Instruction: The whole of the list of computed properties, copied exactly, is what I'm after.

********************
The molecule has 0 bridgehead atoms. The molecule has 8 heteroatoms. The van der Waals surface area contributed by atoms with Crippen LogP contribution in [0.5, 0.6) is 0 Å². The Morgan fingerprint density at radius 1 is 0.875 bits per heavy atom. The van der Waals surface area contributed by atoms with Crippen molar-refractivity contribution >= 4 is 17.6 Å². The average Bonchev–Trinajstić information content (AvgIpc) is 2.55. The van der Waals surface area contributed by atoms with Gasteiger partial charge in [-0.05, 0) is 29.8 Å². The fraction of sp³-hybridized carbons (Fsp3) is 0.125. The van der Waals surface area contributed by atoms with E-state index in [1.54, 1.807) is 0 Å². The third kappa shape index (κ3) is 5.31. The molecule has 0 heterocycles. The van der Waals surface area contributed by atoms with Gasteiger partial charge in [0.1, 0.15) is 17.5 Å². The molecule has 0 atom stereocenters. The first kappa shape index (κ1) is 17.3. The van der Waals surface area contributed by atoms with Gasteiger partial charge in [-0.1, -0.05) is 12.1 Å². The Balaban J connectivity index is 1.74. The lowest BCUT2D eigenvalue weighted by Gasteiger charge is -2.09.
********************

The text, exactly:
The molecule has 0 bridgehead atoms. The molecule has 8 heteroatoms. The van der Waals surface area contributed by atoms with Crippen LogP contribution in [0.5, 0.6) is 0 Å². The Morgan fingerprint density at radius 1 is 0.875 bits per heavy atom. The van der Waals surface area contributed by atoms with Crippen molar-refractivity contribution >= 4 is 17.6 Å². The average Bonchev–Trinajstić information content (AvgIpc) is 2.55. The van der Waals surface area contributed by atoms with Gasteiger partial charge in [-0.05, 0) is 29.8 Å². The fraction of sp³-hybridized carbons (Fsp3) is 0.125. The van der Waals surface area contributed by atoms with E-state index in [1.54, 1.807) is 0 Å². The third kappa shape index (κ3) is 5.31. The molecule has 0 heterocycles. The van der Waals surface area contributed by atoms with Gasteiger partial charge in [0.1, 0.15) is 17.5 Å². The molecule has 0 atom stereocenters. The first kappa shape index (κ1) is 17.3. The van der Waals surface area contributed by atoms with Gasteiger partial charge in [-0.1, -0.05) is 12.1 Å². The Balaban J connectivity index is 1.74. The lowest BCUT2D eigenvalue weighted by Gasteiger charge is -2.09.